Create a "memory box" whereby staff members write down memories (preferably good ones!) of patients/families and place  them in this box. During staff support groups, "down times," memorial moments, etc., draw from the box and reflect on the memory. This serves as a great reminder of the difference we, as hospice workers, do make--as well as the opportunities that we have to participate in these great moments. Hospice of the Three Rivers, Beaumont, Texas

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  • Memory Board
    Large board covered with tie-dyed fabric, with a sunrise or sunset at the top, water/ocean at the bottom. White sailboats each contain name of person who died and date of death. Small basket nearby contains stickers, markers, notepads. Poem beside it uses analogy of boat going over the horizon, i.e., dying. Area /board serves to celebrate and honor, as well as notify staff of death. Central Vermont Home Health Agency Hospice, Barre, Vermont

  • Remembering the Patient
    We send a single red rose in a vase to the funeral home (or to the patient's home if there is no viewing) after our patient dies. We also add a little note from the staff. We also keep a calendar for remembering all our present patients' birthdays. When we visit our patient on his/her birthday we bring a little gift from the staff, such as flowers, balloons, or cake. Hospice Saint John, Hazelton, Pennsylvania

  • Families Growing Through Grief: A Family Grief Support Retreat
    Co-sponsored by three hospice programs which serve the greater Twin Cities of Mpls. & St. Paul, this unique weekend program was designed for young families which have experienced the death of one parent, four to eighteen months prior to the retreat date. The surviving parent and children, three years of age and older, are invited to attend. Large group, age level and family sessions focus on the theme of re-defining and re-creating "balance" for family members and the family unit itself in the healing process. Mental health professionals and peer counselors volunteer their time and talents as staff. Methodist Hospital Hospice, Minneapolis, Minnesota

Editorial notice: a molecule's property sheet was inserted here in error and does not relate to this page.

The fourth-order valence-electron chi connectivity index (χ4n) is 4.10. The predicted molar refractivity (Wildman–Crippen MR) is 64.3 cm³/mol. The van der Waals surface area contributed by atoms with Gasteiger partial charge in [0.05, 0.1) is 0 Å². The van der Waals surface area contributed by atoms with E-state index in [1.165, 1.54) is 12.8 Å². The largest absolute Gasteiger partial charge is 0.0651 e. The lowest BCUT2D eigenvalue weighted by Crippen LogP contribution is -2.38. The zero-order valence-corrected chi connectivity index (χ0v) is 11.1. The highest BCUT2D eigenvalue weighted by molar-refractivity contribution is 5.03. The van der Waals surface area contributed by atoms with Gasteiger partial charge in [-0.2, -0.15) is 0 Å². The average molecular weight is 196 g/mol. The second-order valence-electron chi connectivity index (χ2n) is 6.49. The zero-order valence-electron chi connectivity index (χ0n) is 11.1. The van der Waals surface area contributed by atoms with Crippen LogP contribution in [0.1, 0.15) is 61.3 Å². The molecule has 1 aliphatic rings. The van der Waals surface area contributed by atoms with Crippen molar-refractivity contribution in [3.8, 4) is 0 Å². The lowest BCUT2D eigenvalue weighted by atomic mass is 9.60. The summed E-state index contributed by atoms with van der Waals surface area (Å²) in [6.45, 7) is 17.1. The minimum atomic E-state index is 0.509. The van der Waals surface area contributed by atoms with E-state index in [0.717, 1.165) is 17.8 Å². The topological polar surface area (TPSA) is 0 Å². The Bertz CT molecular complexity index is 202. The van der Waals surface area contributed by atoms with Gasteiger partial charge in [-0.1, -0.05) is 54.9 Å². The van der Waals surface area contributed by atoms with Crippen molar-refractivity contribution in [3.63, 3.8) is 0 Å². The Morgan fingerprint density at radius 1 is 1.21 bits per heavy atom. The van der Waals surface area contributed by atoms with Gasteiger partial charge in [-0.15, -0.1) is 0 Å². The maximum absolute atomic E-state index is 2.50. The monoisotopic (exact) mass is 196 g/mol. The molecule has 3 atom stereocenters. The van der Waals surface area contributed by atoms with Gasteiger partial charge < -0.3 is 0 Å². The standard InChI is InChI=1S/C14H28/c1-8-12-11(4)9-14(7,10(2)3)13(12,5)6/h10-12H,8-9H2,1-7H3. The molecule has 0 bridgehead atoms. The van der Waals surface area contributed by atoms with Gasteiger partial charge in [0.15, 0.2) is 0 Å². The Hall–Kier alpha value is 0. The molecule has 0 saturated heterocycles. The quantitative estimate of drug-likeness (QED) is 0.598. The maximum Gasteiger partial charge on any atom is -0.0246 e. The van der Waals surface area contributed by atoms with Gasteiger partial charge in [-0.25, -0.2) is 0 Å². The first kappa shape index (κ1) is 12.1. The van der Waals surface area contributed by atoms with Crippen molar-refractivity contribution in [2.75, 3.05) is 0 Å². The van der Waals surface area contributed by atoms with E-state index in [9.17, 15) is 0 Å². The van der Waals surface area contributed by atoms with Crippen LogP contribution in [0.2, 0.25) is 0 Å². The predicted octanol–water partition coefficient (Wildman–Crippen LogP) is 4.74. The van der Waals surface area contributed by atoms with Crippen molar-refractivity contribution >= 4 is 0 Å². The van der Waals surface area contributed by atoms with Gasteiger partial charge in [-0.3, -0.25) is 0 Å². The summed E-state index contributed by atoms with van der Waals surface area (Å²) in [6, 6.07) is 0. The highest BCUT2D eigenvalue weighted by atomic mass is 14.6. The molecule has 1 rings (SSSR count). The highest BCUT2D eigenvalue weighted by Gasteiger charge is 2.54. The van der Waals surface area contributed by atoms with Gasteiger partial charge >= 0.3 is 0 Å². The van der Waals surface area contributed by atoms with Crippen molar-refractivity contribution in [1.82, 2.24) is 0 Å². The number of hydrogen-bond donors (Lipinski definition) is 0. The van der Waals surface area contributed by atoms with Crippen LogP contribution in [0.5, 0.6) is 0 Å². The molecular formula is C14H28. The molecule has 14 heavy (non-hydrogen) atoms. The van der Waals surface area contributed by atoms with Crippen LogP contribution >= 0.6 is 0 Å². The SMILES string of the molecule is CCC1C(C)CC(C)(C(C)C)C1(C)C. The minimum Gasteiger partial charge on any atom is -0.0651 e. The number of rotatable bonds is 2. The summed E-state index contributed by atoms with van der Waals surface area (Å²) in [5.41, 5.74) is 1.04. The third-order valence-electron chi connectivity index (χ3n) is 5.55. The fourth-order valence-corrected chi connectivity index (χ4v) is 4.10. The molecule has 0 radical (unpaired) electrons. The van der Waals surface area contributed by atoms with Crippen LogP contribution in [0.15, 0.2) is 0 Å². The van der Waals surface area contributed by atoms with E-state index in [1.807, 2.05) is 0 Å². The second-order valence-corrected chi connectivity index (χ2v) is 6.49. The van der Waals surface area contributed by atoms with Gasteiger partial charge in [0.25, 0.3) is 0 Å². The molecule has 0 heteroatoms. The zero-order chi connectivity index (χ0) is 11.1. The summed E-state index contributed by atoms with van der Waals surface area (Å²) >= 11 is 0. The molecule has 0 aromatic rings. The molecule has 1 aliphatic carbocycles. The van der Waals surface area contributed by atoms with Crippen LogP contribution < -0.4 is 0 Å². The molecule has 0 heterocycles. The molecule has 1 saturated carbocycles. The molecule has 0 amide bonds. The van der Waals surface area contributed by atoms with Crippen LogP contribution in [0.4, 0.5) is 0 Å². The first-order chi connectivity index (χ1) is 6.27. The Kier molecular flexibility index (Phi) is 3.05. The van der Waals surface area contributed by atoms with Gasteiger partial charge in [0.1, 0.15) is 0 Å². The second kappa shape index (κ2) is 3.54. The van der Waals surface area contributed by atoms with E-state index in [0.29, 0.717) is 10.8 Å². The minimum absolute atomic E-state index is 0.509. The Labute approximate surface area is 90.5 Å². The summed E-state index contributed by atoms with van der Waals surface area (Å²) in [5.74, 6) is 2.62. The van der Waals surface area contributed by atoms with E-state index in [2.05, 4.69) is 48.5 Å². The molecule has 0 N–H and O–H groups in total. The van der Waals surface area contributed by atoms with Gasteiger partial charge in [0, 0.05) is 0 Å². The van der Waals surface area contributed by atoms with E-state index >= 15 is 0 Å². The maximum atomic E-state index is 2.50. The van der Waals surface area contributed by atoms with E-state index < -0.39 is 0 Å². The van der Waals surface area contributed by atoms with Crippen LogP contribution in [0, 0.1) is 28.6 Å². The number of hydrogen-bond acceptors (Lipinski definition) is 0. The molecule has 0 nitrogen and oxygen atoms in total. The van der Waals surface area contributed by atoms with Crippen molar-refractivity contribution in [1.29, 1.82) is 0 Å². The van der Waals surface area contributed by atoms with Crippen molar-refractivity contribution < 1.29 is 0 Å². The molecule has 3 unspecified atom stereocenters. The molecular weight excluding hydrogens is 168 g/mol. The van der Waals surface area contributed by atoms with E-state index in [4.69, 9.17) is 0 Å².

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  • Family Memories
    Provide blank lined books or audio tapes (also loan tape recorder for families who don't have one) who want to record special memories for themselves to have after the patient's death. Any one can write or record any thing they feel is important- the patient, family member, friend, etc. It facilitates the beginning of the grieving process. Hospice of the Chesapeake, Millersville, Maryland

  • Bereavement Support
    We divide our bereavement family list into groups of 6-10 names. On this list we have the family name, patient name, date of death, relationship to patient and any pertinent information. Our volunteers then call each family one to three days before our grief support group. With this approach we have increased the number of people at our support groups, have monthly updates on all our bereaved families and decreased the work load of our over worked bereavement staff. Hospice of Ponca City, Oklahoma
  • Rose Delivery
    Our hospice delivers a rose to the family night at the funeral home. The funeral home places it by the sign-in-guest book so it's the first thing family and friends see. Instead of the standard card from the florist, I have a disabled homebound volunteer who does beautiful flower pressing and calligraphy make a keepsake card attached to the bud vase. We also have volunteers who deliver a rose to the family on the one year anniversary of the patient's death to mark closure at the bereavement follow-up. Rockbridge Area Hospice, Lexington, Virginia

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  • A Tree of Remembrance